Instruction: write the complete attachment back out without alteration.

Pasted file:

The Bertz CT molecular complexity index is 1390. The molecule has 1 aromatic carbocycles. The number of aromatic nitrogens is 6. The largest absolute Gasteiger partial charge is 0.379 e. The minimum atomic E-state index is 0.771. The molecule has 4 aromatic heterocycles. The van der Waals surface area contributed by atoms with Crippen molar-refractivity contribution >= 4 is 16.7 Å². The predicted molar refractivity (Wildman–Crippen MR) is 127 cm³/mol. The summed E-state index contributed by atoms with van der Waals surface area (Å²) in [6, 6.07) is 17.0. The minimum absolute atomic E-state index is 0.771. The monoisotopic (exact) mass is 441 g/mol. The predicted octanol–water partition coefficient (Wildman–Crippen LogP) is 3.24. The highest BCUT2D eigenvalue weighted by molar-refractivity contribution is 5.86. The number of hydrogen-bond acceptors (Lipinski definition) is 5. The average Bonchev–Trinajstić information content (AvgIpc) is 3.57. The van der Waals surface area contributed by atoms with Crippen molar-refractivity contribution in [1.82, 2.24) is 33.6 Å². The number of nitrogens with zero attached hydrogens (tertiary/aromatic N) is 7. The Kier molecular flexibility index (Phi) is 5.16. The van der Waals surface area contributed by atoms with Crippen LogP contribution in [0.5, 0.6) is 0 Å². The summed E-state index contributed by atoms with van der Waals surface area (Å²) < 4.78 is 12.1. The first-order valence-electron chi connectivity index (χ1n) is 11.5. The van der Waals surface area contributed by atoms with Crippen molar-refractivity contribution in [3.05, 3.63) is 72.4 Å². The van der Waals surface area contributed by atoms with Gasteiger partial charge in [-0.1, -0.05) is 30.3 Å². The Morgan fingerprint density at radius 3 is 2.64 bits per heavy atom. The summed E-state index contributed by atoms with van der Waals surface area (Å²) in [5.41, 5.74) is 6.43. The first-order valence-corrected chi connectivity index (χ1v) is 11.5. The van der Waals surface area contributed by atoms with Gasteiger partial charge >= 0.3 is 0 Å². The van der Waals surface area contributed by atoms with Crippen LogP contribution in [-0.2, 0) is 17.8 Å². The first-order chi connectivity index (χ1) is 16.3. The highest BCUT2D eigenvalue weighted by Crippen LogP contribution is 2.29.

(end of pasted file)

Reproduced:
The Bertz CT molecular complexity index is 1390. The molecule has 1 aromatic carbocycles. The number of aromatic nitrogens is 6. The largest absolute Gasteiger partial charge is 0.379 e. The minimum atomic E-state index is 0.771. The molecule has 4 aromatic heterocycles. The van der Waals surface area contributed by atoms with Crippen molar-refractivity contribution >= 4 is 16.7 Å². The predicted molar refractivity (Wildman–Crippen MR) is 127 cm³/mol. The summed E-state index contributed by atoms with van der Waals surface area (Å²) in [6, 6.07) is 17.0. The minimum absolute atomic E-state index is 0.771. The monoisotopic (exact) mass is 441 g/mol. The predicted octanol–water partition coefficient (Wildman–Crippen LogP) is 3.24. The highest BCUT2D eigenvalue weighted by molar-refractivity contribution is 5.86. The number of hydrogen-bond acceptors (Lipinski definition) is 5. The average Bonchev–Trinajstić information content (AvgIpc) is 3.57. The van der Waals surface area contributed by atoms with Crippen molar-refractivity contribution in [1.82, 2.24) is 33.6 Å². The number of nitrogens with zero attached hydrogens (tertiary/aromatic N) is 7. The Kier molecular flexibility index (Phi) is 5.16. The van der Waals surface area contributed by atoms with Crippen LogP contribution in [0.5, 0.6) is 0 Å². The summed E-state index contributed by atoms with van der Waals surface area (Å²) < 4.78 is 12.1. The first-order valence-electron chi connectivity index (χ1n) is 11.5. The van der Waals surface area contributed by atoms with Crippen molar-refractivity contribution in [3.05, 3.63) is 72.4 Å². The van der Waals surface area contributed by atoms with Gasteiger partial charge in [-0.1, -0.05) is 30.3 Å². The Morgan fingerprint density at radius 3 is 2.64 bits per heavy atom. The summed E-state index contributed by atoms with van der Waals surface area (Å²) in [5.41, 5.74) is 6.43. The first-order valence-corrected chi connectivity index (χ1v) is 11.5. The van der Waals surface area contributed by atoms with Gasteiger partial charge >= 0.3 is 0 Å². The van der Waals surface area contributed by atoms with Crippen LogP contribution in [-0.2, 0) is 17.8 Å². The first-order chi connectivity index (χ1) is 16.3. The highest BCUT2D eigenvalue weighted by Crippen LogP contribution is 2.29.